The Case with No Conclusion (1939) by Leo Bruce

I’ve been slowly but steadily making my way through the Sergeant Beef titles by Bruce and I’ve never read a poor one so far. I was hoping a spot of Beef might restore my reading mojo which has been a bit shaky this month. Yet I still went into this novel with a little trepidation. After all have you seen the title? No conclusion? A mystery with no conclusion? Could it be possible?

In this story, Lionel Townsend, once more at the wheel for narrating the tale, Sergeant Beef has just retired from the police force and set up as a private investigator. Townsend is dubious of this new venture to say the least but still tags along on Beef’s first case. Peter Ferrars wants Beef to prove his older brother innocent of the murder of his neighbour, Doctor Bensen, who was found murdered in his brother’s library, the morning after he had been there for a dinner party. Unsurprisingly the high amount of circumstantial evidence poses a significant challenge to Beef. But will Beef rise to it? Or will the case end in well… no conclusion?

Overall Thoughts

A crucial part of the success of the Sergeant Beef stories, for me at any rate, is the choice of narrator. Townsend is a wonderful variant on the Watson narrator, spending a lot of his time being disgusted by the uncouthness of the sleuth he chronicles for:

‘Whatever clichés could be used for Beef, no one could say that he “toyed with his food”. If he could have dissected motives and situations as thoroughly as he did those smoked fish, he would have been a great detective.’

His feelings of embarrassment over Beef’s career change are highly entertaining and I loved the part where Townsend sums up Beef’s career to date:

‘That he should have kept his job at Braxham had surprised me, for his fondness for local pubs was a byword. That he should have been the means of tracing two murderers was a miracle. That he should be able to earn a living as a private investigator was beyond all human credulity.’

Yet before you feel too sorry for Beef, you’ll find the sergeant is more than capable of standing up for himself. He frequently blames Townsend’s writing skills as the reason for why he is less well-known, complaining that his cases did not receive as much as attention as those written up by Christie and Crofts. Beef equally muses over the cases he wished he could have had to solve. It’s a no brainer why he would want to solve the case in Blake’s There’s Trouble Brewing, yet it seems he also had his eye on the cases in Macdonald’s Warrant for X, Allingham’s Fashion in the Shrouds (seriously?) and John Dickson Carr’s To Wake the Dead. Half of the fun of these sections of the story is trying to identify the works being alluded to, as the titles are not always given. Bruce certainly knew a lot about what his contemporaries were writing and reviewing.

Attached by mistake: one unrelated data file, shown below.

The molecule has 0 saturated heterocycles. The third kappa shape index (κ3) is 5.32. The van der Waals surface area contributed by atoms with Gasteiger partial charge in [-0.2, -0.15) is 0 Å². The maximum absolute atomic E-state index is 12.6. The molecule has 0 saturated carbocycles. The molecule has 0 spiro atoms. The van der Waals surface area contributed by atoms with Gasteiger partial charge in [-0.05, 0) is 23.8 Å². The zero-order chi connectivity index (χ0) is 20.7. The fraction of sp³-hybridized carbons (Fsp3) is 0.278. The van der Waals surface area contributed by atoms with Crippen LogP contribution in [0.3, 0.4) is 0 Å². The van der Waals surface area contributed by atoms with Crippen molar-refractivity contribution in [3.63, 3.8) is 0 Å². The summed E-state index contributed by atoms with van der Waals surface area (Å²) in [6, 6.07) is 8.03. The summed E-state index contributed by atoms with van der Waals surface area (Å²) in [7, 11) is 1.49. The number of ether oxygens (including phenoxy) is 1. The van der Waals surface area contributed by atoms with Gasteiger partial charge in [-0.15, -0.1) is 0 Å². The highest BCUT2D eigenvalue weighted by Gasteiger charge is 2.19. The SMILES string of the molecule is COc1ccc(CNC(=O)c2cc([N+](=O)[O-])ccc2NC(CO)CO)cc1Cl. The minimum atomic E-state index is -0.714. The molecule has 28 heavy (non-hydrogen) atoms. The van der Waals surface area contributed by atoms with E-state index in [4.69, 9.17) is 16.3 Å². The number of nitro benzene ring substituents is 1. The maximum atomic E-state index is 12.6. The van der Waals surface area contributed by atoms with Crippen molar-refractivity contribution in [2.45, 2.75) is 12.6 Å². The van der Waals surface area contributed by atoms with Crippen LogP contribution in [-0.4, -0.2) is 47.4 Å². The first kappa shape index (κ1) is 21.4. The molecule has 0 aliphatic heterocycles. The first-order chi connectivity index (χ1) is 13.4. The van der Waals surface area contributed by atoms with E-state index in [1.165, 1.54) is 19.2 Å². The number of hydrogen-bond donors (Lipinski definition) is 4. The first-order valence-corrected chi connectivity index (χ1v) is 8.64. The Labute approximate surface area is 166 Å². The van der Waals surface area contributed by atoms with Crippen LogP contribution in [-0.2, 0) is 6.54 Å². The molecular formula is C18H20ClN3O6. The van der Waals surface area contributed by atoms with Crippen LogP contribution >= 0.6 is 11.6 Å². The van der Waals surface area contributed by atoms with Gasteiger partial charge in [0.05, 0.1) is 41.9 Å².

Townsend of course rebuts all of the criticisms levelled at him, blaming in return the material he has to work with and I hugely enjoyed the moments in this story where he laments the poor, clichéd and hackneyed material he has to use. One of my favourite passages is when Townsend complains about the fact that the brother under arrested quarrelled with the victim: ‘There is always a violent quarrel […] how can I expect to make a good story of Beef’s cases, when they conform so closely to type?’ Peter’s response is of course priceless: ‘I’m bound to admit […] that I’m less concerned with your efforts at fiction than I am with the clearing of my brother’s name.’ You could say Bruce goes out of his way to make this case typical, run of the mill, trope-ish and Townsend frequently suggests a character is of a ‘type’ or ‘category’. Ordinarily this can make the plot somewhat flat and appealing. Yet this never happens as Bruce achieves a lot with familiar patterns, characters and plot devices, adding an interesting flourish here and then. Importantly for me Bruce is able to make even the most bog standard interviewing of the suspect concise, clear and engaging. Beef’s questioning often seems quite simple, but it usually builds up important points for the reader.

I am not sure the reader will figure out all of the solution, but the more astute reader (i.e. not me), will probably fathom out the general outline of it. Inferences about the arrested man do interestingly become nearly as important as those made about the personality of the victim. As to the ending? I don’t think it is 100% satisfying, but given the nature of the task he gives himself, Bruce produces a neat concept, with a delightful passage of glorious metafictional comedy.

Not always the cheapest or easiest book to get a hold but more reasonably priced copies do pop up every now and then, so I’d recommend keeping your eyes peeled for them. It wasn’t a 5/5 but my reader equanimity has been res-established. Let’s hope this continues with my next read…

Rating: 4.25/5

7 comments

  1. Thanks for the review, which made me chuffed that I owe a copy of ‘No Conclusion’ on my Kindle – it’s readily available on Amazon, but it isn’t the cheapest of Kindle titles. Glad to hear that your reading equanimity has been restored, but I confess I haven’t always had roaring successes with Bruce. I quite enjoyed ‘Cold Blood’, but probably not as much as you did, and while I thought ‘Ropes and Rings’ was interesting, it wasn’t exceptional. Glad to hear that ‘No Conclusion’ may deliver the strong read I’m holding my breath for! 😁

    Liked by 1 person

      • I’ve only read “Cold Blood” and “Ropes and Rings”. 😊 I’ve “No Conclusion”, “Sergeant Beef” and “Three Detectives” on my TBR pile, as well as a handful of Carolus Deene novels. Still debating whether or not to buy “Neck for Neck”.

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